New Zealand have replaced South Africa as the world’s number one team in the World Rankings.
Following this weekend’s results in the Rugby Championship, New Zealand now top the rankings and Australia are up to third.
This is the first time since October 2019 that New Zealand are at the top of the World Rugby Men’s Rankings.
The All Blacks’ 36-13 win over Argentina at Suncorp Stadium in Brisbane combined with South Africa’s 30-17 defeat to Australia resulted in a 2.37-point swing, enabling them to swap positions with the Springboks.
The Latest Men's World Rankings ↕️
See the full rankings in App 📲
— Ultimate Rugby (@ultimaterugby) September 20, 2021
New Zealand started the weekend 2.17 rating points behind the reigning world champions in second place but they now hold a slender lead worth just two-tenths of a point.
Ian Foster's side also moved 10 points clear at the top of the Rugby Championship table and could wrap up the title even with a defeat against the Springboks next time out – if the All Blacks secure a losing bonus or prevent their opponents earning a try bonus.
Patrick Tuipulotu, TJ Perenara, Tupou Vaa'i (twice) and Samisoni Taukei'aho each contributed tries for a fourth bonus-point win from four to move Ian Foster's men 10 points clear of South Africa ahead of a double-header against the world champions.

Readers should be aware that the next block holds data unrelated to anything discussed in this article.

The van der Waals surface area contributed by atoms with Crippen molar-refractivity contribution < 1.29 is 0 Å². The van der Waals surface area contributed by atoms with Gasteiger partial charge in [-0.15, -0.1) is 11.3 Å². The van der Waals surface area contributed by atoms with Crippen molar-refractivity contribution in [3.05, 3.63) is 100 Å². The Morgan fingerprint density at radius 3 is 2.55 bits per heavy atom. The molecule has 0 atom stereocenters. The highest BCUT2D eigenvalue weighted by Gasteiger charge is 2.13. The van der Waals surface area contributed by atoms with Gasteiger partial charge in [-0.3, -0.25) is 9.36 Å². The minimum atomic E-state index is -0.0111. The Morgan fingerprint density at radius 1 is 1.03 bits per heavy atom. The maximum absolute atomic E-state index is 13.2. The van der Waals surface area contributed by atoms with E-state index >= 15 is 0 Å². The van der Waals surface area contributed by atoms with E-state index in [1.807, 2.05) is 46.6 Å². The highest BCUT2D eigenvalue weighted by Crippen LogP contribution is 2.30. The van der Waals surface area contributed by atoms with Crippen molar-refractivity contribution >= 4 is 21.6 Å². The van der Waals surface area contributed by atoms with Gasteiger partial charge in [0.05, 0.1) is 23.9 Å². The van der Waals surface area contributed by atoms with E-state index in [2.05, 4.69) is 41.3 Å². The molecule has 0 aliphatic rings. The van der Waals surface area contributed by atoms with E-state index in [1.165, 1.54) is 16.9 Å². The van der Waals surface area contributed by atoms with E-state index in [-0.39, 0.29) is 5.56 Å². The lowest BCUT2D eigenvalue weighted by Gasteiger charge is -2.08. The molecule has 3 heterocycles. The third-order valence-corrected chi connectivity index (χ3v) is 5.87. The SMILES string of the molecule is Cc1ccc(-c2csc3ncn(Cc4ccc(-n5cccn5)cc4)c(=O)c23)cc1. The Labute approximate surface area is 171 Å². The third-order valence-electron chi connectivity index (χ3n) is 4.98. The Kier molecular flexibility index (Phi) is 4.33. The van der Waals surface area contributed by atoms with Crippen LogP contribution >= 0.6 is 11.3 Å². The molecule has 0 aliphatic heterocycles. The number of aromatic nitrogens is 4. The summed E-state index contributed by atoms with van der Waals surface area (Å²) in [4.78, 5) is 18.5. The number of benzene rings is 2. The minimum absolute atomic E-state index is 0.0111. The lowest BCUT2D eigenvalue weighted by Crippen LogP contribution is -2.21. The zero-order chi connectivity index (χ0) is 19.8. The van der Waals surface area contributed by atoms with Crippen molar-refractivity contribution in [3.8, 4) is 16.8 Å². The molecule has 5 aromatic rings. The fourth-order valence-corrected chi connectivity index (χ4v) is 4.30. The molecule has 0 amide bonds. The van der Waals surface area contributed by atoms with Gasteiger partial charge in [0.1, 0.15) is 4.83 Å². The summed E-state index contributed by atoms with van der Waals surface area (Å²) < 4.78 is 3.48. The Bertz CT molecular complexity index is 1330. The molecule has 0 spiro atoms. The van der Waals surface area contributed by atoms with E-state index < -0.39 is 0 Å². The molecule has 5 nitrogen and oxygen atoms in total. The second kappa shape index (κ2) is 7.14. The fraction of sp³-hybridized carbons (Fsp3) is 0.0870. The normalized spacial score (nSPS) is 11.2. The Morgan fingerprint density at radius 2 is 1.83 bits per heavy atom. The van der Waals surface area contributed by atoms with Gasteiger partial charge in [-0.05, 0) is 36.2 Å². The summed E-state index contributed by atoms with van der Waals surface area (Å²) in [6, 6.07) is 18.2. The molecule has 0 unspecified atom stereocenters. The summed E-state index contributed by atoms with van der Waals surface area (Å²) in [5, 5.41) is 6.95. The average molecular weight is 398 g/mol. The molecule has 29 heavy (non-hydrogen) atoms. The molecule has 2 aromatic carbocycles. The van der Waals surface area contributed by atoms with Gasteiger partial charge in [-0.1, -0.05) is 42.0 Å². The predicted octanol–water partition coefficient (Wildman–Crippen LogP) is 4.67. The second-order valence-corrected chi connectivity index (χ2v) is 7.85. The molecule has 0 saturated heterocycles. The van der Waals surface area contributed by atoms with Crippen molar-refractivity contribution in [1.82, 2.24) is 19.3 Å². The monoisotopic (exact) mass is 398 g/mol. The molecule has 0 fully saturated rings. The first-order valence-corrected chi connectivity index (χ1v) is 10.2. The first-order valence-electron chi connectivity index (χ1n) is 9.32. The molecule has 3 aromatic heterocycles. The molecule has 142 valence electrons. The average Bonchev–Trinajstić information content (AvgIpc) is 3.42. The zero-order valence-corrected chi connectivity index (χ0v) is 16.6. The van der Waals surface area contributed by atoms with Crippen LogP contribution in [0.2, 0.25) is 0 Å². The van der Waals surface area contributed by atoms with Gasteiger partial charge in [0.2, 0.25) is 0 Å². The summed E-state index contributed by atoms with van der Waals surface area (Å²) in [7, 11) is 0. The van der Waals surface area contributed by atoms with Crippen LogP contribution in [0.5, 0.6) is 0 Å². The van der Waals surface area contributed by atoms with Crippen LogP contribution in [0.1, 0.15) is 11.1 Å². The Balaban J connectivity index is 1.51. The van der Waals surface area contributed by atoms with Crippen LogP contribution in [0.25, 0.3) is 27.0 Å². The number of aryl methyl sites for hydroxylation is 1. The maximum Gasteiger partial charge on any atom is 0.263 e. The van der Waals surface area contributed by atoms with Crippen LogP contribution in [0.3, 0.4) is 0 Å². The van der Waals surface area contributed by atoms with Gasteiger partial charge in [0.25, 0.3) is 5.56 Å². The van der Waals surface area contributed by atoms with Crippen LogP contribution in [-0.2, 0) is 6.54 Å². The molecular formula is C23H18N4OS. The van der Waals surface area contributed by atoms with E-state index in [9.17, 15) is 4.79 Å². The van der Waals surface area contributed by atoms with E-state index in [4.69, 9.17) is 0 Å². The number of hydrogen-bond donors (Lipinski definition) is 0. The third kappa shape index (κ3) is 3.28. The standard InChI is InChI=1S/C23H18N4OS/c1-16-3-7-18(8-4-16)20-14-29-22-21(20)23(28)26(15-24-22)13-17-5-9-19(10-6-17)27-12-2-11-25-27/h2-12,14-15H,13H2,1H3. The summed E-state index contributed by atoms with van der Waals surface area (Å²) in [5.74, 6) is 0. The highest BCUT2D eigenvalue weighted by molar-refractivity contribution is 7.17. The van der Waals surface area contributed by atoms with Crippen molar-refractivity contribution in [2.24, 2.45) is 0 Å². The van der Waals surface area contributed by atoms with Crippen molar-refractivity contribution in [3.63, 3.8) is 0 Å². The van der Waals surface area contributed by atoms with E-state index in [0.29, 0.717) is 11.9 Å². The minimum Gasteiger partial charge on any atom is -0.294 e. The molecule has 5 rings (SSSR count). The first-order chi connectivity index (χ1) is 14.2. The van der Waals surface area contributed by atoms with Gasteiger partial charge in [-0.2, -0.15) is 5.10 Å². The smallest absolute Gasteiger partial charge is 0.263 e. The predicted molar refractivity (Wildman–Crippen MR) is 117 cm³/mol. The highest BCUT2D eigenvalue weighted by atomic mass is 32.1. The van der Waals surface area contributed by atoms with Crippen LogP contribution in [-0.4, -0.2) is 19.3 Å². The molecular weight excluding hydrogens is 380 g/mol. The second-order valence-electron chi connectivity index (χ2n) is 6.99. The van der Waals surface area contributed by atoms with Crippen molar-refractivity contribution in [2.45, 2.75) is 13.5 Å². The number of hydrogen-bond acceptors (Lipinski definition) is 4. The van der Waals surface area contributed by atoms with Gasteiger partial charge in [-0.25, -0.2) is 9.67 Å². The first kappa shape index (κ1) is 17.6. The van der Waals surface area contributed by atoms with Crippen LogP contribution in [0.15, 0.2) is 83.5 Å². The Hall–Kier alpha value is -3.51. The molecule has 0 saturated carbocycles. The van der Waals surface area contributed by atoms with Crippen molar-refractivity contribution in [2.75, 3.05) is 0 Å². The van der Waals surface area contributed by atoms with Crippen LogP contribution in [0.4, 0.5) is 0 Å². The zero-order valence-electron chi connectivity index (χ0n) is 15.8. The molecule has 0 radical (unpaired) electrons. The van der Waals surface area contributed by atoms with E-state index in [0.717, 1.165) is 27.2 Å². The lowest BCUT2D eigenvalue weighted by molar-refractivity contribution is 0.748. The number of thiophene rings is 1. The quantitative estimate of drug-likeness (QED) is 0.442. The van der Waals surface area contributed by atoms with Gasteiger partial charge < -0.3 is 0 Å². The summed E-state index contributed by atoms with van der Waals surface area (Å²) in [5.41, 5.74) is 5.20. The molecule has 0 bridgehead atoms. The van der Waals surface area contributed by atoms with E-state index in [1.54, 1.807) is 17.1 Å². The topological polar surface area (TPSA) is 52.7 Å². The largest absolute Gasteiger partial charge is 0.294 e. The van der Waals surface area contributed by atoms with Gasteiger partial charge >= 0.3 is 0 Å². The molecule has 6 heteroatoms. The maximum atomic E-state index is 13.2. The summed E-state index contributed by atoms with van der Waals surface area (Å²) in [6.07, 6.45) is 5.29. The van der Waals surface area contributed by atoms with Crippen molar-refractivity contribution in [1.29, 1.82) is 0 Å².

Meanwhile, Australia are up to third for the first time since June 2018 after completing back-to-back wins against South Africa.
Australia got the better of South Africa for the second week running as Len Ikitau and Marika Koroibete led the Wallabies to a 30-17 victory in the Rugby Championship.
Australia are now undefeated in their past seven men's Tests against South Africa on home soil (W6, D1), although Saturday is the first time they have won by a margin of seven points or more in that span. It is also the first time the Wallabies have earned back-to-back wins in men's international rugby since October 2019.
With Australia moving up to third, England and Ireland have fallen to fourth and fifth respectively.